TESTING LIGHTBOX

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The Courage of Living

The priest of the small parish in Karama town—150 kilometers south of Kigali, the Rwandan capital—directed members of his congregation to offer a sign of peace to their neighbors. Tutsi women sat on one side of the church, Hutu women sat on the other, and they never so much as looked at each other. This moment in the service passed the same way every week for years after the Rwandan genocide in 1994.

The Tutsi women in the congregation were widows from the genocide. The husbands of the Hutu women had raped the Tutsi women and killed their husbands and other relatives.

Months after the genocide, Hutu women had started to return to their villages. Their husbands who had participated in the genocide were in prison either waiting to be tried for their crimes or already serving sentences. When the wives brought their husbands food at the prison, they were stoned by Tutsi women and children.

In 1998, the wives of the perpetrators approached a nun at the church and asked her to arrange a meeting with the Tutsi women. Several dozen Tutsi women agreed to meet. As one of these women recounted years later when Bread for the World Institute visited the community, she was scared and as soon as she entered the church, she wanted to leave. “I saw them as their husbands,” she said. Her baby had been killed by one of these men; for days, she continued to carry the child on her back. The nun who had brought them together said, “You accepted and they are here. This is hard for them as well.”

A Hutu representative said, “We know we didn’t help you when your relatives were being killed, but we want you to listen to us.” The Hutu women had come to ask forgiveness. “It took more than three years to work up the courage to ask for this meeting. We’ve carried around our shame ever since we returned.”

The Tutsi women did not forgive them initially, but slowly their hearts softened. They were caring for many orphans from the genocide, and the Hutu women offered to help them by cleaning their homes, fetching water and firewood for them, working in their gardens, and caring for the children when the Tutsi women had to be away.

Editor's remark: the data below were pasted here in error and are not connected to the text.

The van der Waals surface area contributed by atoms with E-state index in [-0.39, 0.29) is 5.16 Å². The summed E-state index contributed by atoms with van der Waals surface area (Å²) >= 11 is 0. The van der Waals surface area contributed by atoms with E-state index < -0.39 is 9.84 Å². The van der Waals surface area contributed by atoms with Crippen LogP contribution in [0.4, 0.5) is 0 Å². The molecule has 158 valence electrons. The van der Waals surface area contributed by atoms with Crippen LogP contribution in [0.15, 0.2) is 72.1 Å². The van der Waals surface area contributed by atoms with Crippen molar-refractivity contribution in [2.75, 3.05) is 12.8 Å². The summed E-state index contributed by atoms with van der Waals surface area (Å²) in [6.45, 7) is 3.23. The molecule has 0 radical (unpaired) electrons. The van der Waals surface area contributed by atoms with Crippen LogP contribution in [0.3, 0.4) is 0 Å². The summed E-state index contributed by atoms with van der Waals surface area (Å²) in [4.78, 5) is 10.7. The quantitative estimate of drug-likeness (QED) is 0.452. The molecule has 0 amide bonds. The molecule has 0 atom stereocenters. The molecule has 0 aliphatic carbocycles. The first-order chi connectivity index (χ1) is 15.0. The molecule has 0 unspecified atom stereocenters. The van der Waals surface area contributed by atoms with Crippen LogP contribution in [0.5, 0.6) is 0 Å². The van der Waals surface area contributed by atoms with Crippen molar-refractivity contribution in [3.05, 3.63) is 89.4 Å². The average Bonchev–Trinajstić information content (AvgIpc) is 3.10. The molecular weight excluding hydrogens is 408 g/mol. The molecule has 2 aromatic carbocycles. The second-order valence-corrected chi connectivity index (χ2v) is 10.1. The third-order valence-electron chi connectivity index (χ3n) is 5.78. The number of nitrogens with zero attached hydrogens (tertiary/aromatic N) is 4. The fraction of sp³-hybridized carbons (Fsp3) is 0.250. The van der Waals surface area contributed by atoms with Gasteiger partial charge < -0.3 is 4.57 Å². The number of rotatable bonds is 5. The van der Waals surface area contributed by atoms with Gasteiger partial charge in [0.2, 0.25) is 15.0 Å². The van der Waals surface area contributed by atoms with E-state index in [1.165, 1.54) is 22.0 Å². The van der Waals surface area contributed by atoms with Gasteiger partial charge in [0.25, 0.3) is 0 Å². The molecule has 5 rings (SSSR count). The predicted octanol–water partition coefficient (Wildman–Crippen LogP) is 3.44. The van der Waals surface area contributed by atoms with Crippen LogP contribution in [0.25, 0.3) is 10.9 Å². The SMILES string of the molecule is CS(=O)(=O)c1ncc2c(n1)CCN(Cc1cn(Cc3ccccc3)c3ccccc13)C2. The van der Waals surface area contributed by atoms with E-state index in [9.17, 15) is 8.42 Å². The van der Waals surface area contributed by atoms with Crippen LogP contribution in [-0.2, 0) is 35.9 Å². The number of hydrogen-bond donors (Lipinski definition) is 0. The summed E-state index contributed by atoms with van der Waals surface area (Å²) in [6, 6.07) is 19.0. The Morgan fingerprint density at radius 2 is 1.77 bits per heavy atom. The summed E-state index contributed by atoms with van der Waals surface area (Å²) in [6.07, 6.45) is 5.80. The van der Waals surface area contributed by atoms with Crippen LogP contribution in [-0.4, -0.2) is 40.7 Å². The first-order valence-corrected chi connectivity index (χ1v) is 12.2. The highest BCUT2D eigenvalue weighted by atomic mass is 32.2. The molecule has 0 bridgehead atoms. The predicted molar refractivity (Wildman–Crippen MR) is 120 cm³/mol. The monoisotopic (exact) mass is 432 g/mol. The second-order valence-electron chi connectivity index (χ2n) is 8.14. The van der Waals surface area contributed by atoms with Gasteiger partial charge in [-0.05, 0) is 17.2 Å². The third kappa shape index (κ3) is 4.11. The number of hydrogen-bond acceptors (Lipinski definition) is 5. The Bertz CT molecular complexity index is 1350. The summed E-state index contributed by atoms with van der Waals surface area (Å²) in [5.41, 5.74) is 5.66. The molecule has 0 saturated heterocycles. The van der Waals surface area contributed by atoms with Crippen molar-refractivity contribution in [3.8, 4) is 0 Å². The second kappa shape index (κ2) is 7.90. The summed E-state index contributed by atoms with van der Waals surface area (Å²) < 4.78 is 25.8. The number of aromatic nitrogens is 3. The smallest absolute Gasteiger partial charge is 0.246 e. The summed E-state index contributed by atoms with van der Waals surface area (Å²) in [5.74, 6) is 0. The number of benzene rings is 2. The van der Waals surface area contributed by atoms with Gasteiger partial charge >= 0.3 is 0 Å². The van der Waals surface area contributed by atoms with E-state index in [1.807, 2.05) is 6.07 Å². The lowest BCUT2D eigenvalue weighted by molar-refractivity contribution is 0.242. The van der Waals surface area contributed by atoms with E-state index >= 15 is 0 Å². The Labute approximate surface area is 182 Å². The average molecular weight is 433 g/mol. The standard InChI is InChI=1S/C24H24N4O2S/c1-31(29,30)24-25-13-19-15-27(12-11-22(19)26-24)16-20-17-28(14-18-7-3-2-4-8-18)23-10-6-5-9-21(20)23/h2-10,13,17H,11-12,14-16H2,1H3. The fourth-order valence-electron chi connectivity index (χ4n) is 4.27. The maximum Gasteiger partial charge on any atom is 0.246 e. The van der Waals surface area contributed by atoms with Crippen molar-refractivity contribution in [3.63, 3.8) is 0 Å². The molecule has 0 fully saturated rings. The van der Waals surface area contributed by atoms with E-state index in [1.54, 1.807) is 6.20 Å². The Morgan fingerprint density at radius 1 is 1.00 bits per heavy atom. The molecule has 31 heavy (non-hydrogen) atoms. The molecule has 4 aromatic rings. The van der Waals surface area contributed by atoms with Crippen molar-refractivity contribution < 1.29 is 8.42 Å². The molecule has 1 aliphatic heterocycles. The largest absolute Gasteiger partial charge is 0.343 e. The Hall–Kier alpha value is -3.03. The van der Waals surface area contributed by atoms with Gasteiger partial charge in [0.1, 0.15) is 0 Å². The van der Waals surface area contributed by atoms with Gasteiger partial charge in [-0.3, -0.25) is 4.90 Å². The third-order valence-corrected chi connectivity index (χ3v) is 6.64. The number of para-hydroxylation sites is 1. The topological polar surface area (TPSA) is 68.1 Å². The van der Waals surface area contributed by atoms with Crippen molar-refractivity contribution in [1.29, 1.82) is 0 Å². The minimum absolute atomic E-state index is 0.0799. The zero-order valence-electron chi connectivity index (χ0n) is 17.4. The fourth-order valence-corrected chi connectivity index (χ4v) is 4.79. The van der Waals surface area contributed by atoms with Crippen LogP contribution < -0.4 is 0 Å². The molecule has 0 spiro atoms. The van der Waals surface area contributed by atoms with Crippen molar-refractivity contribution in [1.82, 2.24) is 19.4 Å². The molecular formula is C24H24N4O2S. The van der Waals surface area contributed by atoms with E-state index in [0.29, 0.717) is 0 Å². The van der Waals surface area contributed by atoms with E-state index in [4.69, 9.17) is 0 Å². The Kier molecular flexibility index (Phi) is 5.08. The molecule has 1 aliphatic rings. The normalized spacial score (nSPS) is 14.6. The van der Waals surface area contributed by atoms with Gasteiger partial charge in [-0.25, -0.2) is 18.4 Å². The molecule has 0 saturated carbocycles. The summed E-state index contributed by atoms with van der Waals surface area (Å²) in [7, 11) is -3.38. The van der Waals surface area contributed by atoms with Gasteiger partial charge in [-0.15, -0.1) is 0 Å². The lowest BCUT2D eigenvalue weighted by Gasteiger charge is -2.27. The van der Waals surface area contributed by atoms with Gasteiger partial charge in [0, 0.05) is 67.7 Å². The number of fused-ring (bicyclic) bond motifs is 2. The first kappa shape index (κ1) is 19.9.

The turning point for the Tutsis came when they asked the Hutus to find out from their husbands where their victims, the Tutsi husbands and relatives, were buried. The Hutu women went to their husbands in prison and returned with the information.

The Tutsi women had formed support groups as early as the first months after the genocide to cope with their suffering. Now, they invited the Hutu women to join their groups. “I never thought I would be able to forgive them,” said the woman who had longed to run out of the church at the first meeting. “But I truly forgive them from the bottom of my heart.”

The women wanted their children to learn to get along, and for the first time allowed them to play together. The children have grown up as friends, and recently some of them have married each other.

“Today, we share everything,” explained one of the women. “We live like sisters.” The group continues to expand, consisting of more than 1,700 members.

Word began to spread around the country and to other parts of Africa about these women. They call themselves The Courage of Living. In 2010, The Courage of Living was honored by the national government, and in 2012, the group received a delegation of Kenyan women parliamentarians to discuss ways to reunite Kenyans who remained divided by post-election violence in 2009.